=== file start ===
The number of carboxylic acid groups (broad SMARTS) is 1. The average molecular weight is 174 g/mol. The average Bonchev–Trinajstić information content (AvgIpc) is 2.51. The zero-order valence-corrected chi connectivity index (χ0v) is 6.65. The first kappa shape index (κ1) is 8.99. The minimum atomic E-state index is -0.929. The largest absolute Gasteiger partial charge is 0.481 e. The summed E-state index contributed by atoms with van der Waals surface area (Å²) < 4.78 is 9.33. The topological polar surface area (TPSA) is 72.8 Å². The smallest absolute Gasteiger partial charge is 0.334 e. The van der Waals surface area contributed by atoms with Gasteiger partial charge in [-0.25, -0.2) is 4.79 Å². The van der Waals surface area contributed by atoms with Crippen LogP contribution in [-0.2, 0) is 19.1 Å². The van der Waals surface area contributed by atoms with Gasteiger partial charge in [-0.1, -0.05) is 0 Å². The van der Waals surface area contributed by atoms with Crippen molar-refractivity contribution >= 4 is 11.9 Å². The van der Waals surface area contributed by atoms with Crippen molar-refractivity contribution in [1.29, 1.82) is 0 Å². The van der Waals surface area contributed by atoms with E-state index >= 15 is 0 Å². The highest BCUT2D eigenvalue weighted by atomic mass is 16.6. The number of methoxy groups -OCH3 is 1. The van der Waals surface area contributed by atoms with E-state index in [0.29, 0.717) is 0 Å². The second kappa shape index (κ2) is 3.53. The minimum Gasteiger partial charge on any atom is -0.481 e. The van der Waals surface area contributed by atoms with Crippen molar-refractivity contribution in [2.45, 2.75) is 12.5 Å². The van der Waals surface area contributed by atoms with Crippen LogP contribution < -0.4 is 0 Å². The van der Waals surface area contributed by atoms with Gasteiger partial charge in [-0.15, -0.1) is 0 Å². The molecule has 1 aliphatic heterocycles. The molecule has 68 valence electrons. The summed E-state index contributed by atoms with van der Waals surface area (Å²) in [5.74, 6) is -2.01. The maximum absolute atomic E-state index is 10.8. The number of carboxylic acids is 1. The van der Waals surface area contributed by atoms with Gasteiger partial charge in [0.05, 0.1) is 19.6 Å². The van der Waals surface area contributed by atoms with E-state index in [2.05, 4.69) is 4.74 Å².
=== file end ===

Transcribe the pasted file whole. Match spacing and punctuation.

The number of carboxylic acid groups (broad SMARTS) is 1. The average molecular weight is 174 g/mol. The average Bonchev–Trinajstić information content (AvgIpc) is 2.51. The zero-order valence-corrected chi connectivity index (χ0v) is 6.65. The first kappa shape index (κ1) is 8.99. The minimum atomic E-state index is -0.929. The largest absolute Gasteiger partial charge is 0.481 e. The summed E-state index contributed by atoms with van der Waals surface area (Å²) < 4.78 is 9.33. The topological polar surface area (TPSA) is 72.8 Å². The smallest absolute Gasteiger partial charge is 0.334 e. The van der Waals surface area contributed by atoms with Gasteiger partial charge in [-0.25, -0.2) is 4.79 Å². The van der Waals surface area contributed by atoms with Crippen LogP contribution in [-0.2, 0) is 19.1 Å². The van der Waals surface area contributed by atoms with Gasteiger partial charge in [-0.1, -0.05) is 0 Å². The van der Waals surface area contributed by atoms with Crippen molar-refractivity contribution >= 4 is 11.9 Å². The van der Waals surface area contributed by atoms with Crippen molar-refractivity contribution in [1.29, 1.82) is 0 Å². The van der Waals surface area contributed by atoms with E-state index >= 15 is 0 Å². The highest BCUT2D eigenvalue weighted by atomic mass is 16.6. The number of methoxy groups -OCH3 is 1. The van der Waals surface area contributed by atoms with E-state index in [0.29, 0.717) is 0 Å². The second kappa shape index (κ2) is 3.53. The minimum Gasteiger partial charge on any atom is -0.481 e. The van der Waals surface area contributed by atoms with Crippen molar-refractivity contribution in [2.45, 2.75) is 12.5 Å². The van der Waals surface area contributed by atoms with Crippen LogP contribution < -0.4 is 0 Å². The van der Waals surface area contributed by atoms with Gasteiger partial charge in [-0.15, -0.1) is 0 Å². The molecule has 1 aliphatic heterocycles. The molecule has 68 valence electrons. The summed E-state index contributed by atoms with van der Waals surface area (Å²) in [5.74, 6) is -2.01. The maximum absolute atomic E-state index is 10.8. The number of carboxylic acids is 1. The van der Waals surface area contributed by atoms with Gasteiger partial charge in [0.05, 0.1) is 19.6 Å². The van der Waals surface area contributed by atoms with E-state index in [2.05, 4.69) is 4.74 Å².